NASA’s Parker Solar Probe has met the sun and lived to tell the tale.
The sun-grazing spacecraft has already broken the records for the fastest space probe and the nearest brush any spacecraft has made with the sun. Now the probe is sending data back from its close solar encounter, scientists reported December 12 at the American Geophysical Union meeting in Washington, D.C.
“What we are looking at now is completely brand new,” solar physicist Nour Raouafi of Johns Hopkins University Applied Physics Lab in Laurel, Md., said at a news conference. “Nobody looked at this before.”
Parker launched August 12 (SN Online: 8/12/18) and will make 24 close passes by the sun over the next seven years, eventually going to within about 6 million kilometers of the sun’s surface (SN: 7/21/18, p. 12). The spacecraft made its first close flyby November 6, swooping to within roughly 24 million kilometers of the solar surface. That’s about twice as close to the sun as the previous closest spacecraft, the Helios spacecraft in the 1970s. At peak speed, Parker was racing at about 375,000 kilometers per hour, roughly twice Helios’ speed.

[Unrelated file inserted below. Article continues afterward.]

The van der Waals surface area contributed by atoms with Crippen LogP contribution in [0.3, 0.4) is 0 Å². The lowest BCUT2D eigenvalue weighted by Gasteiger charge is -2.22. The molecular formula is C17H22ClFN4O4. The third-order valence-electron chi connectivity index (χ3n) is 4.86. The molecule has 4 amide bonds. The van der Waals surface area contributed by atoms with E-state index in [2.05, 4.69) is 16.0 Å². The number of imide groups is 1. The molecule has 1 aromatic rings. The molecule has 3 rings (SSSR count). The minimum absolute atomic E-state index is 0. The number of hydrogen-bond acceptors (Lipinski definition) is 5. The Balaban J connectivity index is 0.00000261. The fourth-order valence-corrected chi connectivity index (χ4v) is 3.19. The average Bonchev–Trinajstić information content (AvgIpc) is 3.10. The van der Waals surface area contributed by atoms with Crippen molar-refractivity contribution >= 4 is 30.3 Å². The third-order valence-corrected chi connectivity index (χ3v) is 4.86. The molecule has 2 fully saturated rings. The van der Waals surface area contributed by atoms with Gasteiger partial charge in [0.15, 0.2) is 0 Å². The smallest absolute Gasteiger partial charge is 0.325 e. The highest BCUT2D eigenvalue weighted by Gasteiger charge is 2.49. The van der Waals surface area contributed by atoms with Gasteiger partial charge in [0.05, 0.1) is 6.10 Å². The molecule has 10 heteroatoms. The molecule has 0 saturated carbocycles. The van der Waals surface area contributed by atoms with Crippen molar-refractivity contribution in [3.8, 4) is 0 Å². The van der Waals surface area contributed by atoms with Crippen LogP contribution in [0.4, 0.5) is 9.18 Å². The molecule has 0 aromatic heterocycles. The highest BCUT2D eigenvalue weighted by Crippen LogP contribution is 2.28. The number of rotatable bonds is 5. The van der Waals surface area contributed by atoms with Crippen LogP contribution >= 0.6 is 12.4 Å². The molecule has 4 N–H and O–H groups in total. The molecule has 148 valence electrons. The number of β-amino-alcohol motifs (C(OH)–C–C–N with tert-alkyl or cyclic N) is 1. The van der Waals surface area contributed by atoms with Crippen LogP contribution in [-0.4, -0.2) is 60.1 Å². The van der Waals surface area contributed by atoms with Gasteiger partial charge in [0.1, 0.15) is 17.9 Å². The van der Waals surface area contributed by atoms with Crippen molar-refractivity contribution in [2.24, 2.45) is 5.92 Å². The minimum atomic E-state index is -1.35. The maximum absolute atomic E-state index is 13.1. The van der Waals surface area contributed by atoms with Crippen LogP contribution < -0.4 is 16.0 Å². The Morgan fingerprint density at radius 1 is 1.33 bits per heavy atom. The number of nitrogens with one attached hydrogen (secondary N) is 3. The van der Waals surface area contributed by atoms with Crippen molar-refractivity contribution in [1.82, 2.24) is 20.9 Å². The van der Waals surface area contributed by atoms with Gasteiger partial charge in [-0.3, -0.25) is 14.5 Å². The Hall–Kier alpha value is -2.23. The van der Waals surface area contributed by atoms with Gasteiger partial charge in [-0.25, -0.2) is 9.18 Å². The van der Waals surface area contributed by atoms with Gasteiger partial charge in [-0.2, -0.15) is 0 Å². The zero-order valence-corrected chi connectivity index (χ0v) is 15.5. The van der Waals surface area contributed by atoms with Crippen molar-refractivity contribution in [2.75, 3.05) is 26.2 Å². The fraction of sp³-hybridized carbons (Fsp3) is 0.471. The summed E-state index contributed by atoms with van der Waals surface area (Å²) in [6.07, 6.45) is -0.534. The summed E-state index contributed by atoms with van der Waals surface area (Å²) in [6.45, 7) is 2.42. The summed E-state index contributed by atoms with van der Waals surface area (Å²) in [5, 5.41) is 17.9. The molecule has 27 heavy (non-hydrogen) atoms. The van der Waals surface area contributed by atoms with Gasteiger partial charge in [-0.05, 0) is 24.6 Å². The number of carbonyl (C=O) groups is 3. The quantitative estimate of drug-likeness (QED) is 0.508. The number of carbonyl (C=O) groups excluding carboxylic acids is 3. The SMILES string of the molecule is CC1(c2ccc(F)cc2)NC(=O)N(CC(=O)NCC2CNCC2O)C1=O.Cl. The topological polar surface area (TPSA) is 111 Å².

But because the probe was on the opposite side of the sun from Earth during the flyby, Parker didn’t start relaying its observations until December 7.
After the probe emerged from behind the sun, the Parker team got its first up-close look at the wispy outer solar atmosphere, called the corona. One of the first images from Parker’s camera shows unprecedented detail in a solar streamer, a filament of plasma in the corona. The team hopes that Parker’s data will help solve the mystery of why the corona is about 300 times as hot as the sun’s surface (SN Online: 8/20/17).
Only about one-fifth of the data recorded during Parker’s initial flyby will reach scientists before the sun gets between Earth and the spacecraft again. The rest of the data will be downlinked next year, between March and May. Scientists hope to start publishing results soon after.
“If you ask any scientist in the team or even outside what to expect, I think the answer would be, we don’t really know,” Raouafi said. “We are almost certain we’ll make new discoveries.”
Editor’s Note: This story was updated on December 19, 2018, to correct that the bright dot in the image is Mercury, not Jupiter.